The control guys told me later they wished I could have seen the look on
Elvis' face when I came through that back door. They said as soon as I
walked though that back door Elvis stood straight up, stepped over the
back of the chair, stepped over the railing that divides the people from
the control panel, went through the first door, and before that door
could even close had the other door open and was running for me. I look
back now and it means more now than it did then, because I was just so
surprised at the time and it really honored me greatly.
I remember one of the conversations we had in the hallway during that
session. I told Elvis I was sorry we couldn't be working with him in
Vegas, but that we had our families to... He interrupted me and said,
"Listen, don't you apologize. I wish I had as much reason to stay home."
That's exactly what he said to me. We would of course chitchat with
other people around, but that is probably the last personal thing he
ever said to me.
XMFan: How did you hear the
dreadful news on August 16, 1977?
Ray: I was driving from a
recording session in east Nashville and was coming around town on the
loop. It was raining so hard I couldn't see the end of the hood on my
car. I was listening to the station I always did to hear how our songs
were doing. I'll never forget the voice that came over the air and said,
"It is official. Elvis Presley is dead at the age of forty-two." I don't
even remember hearing the rest of it. I said out loud, "Would The
Colonel pull something like that? Surely he wouldn't do something like
this for publicity." By the time I got to my office in Green Hills,
which was about another ten miles away, there were reporters waiting
from the different networks. I didn't believe it - I didn't know, and I
didn't believe it.
Someone at the office asked me what my one wish about Elvis would be if
I knew it could be true. I said I would wish he could be around long
enough to know how people really loved him. Him. Not his music, not his
life, not his image. Him. The
person wondered how I would know that, and I said, "Look, when Elvis
Presley got so big, the young ones from fourteen on down loved him -
little babies too - and the grandmothers and granddaddies. They were the
ones that weren't afraid of him. They were the ones that really knew
him." And that's true.
I have never felt him gone at all.
XMFan: What are a few
observations you have made with the entertainment industry today versus
fifty years ago?
Ray: Fifty years ago there were
only three music charts, then as the music came along they had to make
other charts. Country turned in to rock and roll - Elvis thought he was
singing country when he first recorded. So did Conway Twitty. Disc
jockey Alan Freed in Cleveland
mentioned he didn't know what was happening, but kids were rocking and
rolling in the streets. This is where the term "Rock and Roll" came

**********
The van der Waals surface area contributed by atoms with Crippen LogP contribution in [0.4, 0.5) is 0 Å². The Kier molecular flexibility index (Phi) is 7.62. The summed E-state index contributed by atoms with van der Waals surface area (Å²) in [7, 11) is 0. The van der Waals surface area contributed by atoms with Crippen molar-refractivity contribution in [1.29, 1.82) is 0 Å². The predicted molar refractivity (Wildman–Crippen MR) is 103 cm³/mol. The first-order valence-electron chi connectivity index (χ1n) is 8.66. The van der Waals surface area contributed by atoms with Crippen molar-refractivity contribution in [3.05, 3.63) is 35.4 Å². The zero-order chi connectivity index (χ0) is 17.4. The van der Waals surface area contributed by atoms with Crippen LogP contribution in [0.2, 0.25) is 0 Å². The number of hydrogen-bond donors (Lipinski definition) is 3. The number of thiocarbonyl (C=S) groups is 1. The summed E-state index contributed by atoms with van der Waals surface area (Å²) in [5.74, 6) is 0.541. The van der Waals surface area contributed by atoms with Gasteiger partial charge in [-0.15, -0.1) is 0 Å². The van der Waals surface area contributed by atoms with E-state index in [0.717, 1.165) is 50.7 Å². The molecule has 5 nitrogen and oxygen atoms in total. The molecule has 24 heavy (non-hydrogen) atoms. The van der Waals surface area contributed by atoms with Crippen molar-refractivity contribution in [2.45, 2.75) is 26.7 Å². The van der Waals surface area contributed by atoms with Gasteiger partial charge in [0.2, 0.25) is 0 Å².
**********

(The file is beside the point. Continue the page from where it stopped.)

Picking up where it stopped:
from. Of course now you've got metal, rhythm and blues, you've got
bluegrass - so many different varieties, it's unbelievable. Same thing
with cars. You used to be able to identify them when there were only
three or four companies making them, but now look at what you've got.
The one thing I have really detested is the deterioration of the subject
matter in the songs, and what the "Me, me, me, I've got my rights" is
doing to this country. I gave talks just about every week in the
eighties about how we have started fighting about rights and stopped
fighting about principles, and we are writing ourselves in to bondage.
Who would have ever thought that in this electronic world, when we could
all be enjoying things so much, and serving so many people... You have
to remember, the crooks have use of the same improvements. We have not
appreciated the progress that man has made. I believe if you don't do at
least one thing for someone else every day you aren't much of a human
XMFan: As a close personal friend
of Elvis, what final words do you have about him?
Ray: I know how Elvis felt and I
know how he thought. I'll tell you this... The Bible says, "...the sons
of darkness are wiser after the things of this world than the children
of light." Elvis did not know how to think like a son of darkness; he
just didn't. He always had the same beautiful heart that he ever had.
Look at the opinions about him now - look at the records he's selling.
It's not because that music is any better than it used to be. But it's
Elvis man, it's Elvis... Look at the way he affected people's lives. You
don't do that with just talent - you do that by being the person you
I'll tell you one more thing I believe about Presley. If Presley is
anywhere around... Well he's giving the Devil a fit. His heart was so
good that if he's around the Devil, I pity the Devil. (Laughs)
Ray Walker and The Jordanaires can be
heard on 50's on 5, 60's on 6, 70's on 7, America, Nashville, Hank's
Place, The Village, Spirit, and The Fish.